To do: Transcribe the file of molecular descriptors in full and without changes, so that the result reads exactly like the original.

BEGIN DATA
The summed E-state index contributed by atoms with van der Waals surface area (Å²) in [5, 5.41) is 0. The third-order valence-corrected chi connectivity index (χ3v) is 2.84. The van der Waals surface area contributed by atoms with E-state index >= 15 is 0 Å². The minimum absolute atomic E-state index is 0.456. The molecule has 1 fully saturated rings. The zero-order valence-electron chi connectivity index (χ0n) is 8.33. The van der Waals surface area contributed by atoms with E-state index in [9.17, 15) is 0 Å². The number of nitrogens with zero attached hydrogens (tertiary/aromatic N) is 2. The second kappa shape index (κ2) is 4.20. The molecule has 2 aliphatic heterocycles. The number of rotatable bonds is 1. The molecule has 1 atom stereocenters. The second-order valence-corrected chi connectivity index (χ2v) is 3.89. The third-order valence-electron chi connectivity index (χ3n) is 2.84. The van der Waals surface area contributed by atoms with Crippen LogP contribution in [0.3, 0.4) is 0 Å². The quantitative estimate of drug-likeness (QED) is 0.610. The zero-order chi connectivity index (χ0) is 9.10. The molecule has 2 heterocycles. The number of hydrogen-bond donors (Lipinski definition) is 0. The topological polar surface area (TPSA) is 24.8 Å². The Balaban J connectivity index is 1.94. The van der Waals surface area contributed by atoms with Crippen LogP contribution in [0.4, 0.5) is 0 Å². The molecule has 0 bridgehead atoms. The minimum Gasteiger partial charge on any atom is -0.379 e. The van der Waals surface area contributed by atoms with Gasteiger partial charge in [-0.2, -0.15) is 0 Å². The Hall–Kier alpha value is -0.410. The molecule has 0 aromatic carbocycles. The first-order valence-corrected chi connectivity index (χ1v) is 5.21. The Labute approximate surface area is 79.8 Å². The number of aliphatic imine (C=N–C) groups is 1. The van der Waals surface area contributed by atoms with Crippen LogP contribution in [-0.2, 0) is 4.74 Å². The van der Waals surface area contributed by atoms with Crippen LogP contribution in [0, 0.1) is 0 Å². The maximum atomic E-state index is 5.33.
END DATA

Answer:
The summed E-state index contributed by atoms with van der Waals surface area (Å²) in [5, 5.41) is 0. The third-order valence-corrected chi connectivity index (χ3v) is 2.84. The van der Waals surface area contributed by atoms with E-state index >= 15 is 0 Å². The minimum absolute atomic E-state index is 0.456. The molecule has 1 fully saturated rings. The zero-order valence-electron chi connectivity index (χ0n) is 8.33. The van der Waals surface area contributed by atoms with E-state index in [9.17, 15) is 0 Å². The number of nitrogens with zero attached hydrogens (tertiary/aromatic N) is 2. The second kappa shape index (κ2) is 4.20. The molecule has 2 aliphatic heterocycles. The number of rotatable bonds is 1. The molecule has 1 atom stereocenters. The second-order valence-corrected chi connectivity index (χ2v) is 3.89. The third-order valence-electron chi connectivity index (χ3n) is 2.84. The van der Waals surface area contributed by atoms with Crippen LogP contribution in [0.3, 0.4) is 0 Å². The quantitative estimate of drug-likeness (QED) is 0.610. The zero-order chi connectivity index (χ0) is 9.10. The molecule has 2 heterocycles. The number of hydrogen-bond donors (Lipinski definition) is 0. The topological polar surface area (TPSA) is 24.8 Å². The Balaban J connectivity index is 1.94. The van der Waals surface area contributed by atoms with Crippen LogP contribution in [0.4, 0.5) is 0 Å². The molecule has 0 bridgehead atoms. The minimum Gasteiger partial charge on any atom is -0.379 e. The van der Waals surface area contributed by atoms with Gasteiger partial charge in [-0.2, -0.15) is 0 Å². The Hall–Kier alpha value is -0.410. The molecule has 0 aromatic carbocycles. The first-order valence-corrected chi connectivity index (χ1v) is 5.21. The Labute approximate surface area is 79.8 Å². The number of aliphatic imine (C=N–C) groups is 1. The van der Waals surface area contributed by atoms with Crippen LogP contribution in [-0.2, 0) is 4.74 Å². The van der Waals surface area contributed by atoms with Crippen LogP contribution in [0, 0.1) is 0 Å². The maximum atomic E-state index is 5.33.